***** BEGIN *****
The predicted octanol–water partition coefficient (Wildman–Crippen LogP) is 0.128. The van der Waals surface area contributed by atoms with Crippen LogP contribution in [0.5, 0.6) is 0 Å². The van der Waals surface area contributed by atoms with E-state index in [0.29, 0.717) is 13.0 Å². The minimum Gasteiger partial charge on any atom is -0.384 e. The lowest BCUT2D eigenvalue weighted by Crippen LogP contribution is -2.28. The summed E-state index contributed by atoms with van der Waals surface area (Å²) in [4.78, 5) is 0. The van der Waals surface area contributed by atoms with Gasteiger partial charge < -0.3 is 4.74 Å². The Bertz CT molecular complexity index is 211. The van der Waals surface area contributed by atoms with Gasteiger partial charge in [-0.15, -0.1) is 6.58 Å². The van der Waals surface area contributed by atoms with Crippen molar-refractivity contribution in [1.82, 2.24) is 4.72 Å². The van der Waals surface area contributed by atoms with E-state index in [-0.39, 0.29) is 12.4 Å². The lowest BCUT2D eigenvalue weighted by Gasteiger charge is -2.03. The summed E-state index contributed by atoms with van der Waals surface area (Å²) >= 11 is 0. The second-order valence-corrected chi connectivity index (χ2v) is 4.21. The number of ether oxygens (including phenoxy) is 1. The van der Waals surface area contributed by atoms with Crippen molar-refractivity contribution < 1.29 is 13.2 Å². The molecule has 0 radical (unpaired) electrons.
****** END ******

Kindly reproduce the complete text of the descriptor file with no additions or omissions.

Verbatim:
The predicted octanol–water partition coefficient (Wildman–Crippen LogP) is 0.128. The van der Waals surface area contributed by atoms with Crippen LogP contribution in [0.5, 0.6) is 0 Å². The van der Waals surface area contributed by atoms with E-state index in [0.29, 0.717) is 13.0 Å². The minimum Gasteiger partial charge on any atom is -0.384 e. The lowest BCUT2D eigenvalue weighted by Crippen LogP contribution is -2.28. The summed E-state index contributed by atoms with van der Waals surface area (Å²) in [4.78, 5) is 0. The van der Waals surface area contributed by atoms with Gasteiger partial charge < -0.3 is 4.74 Å². The Bertz CT molecular complexity index is 211. The van der Waals surface area contributed by atoms with Gasteiger partial charge in [-0.15, -0.1) is 6.58 Å². The van der Waals surface area contributed by atoms with Crippen molar-refractivity contribution in [1.82, 2.24) is 4.72 Å². The van der Waals surface area contributed by atoms with E-state index in [-0.39, 0.29) is 12.4 Å². The lowest BCUT2D eigenvalue weighted by Gasteiger charge is -2.03. The summed E-state index contributed by atoms with van der Waals surface area (Å²) >= 11 is 0. The second-order valence-corrected chi connectivity index (χ2v) is 4.21. The number of ether oxygens (including phenoxy) is 1. The van der Waals surface area contributed by atoms with Crippen molar-refractivity contribution < 1.29 is 13.2 Å². The molecule has 0 radical (unpaired) electrons.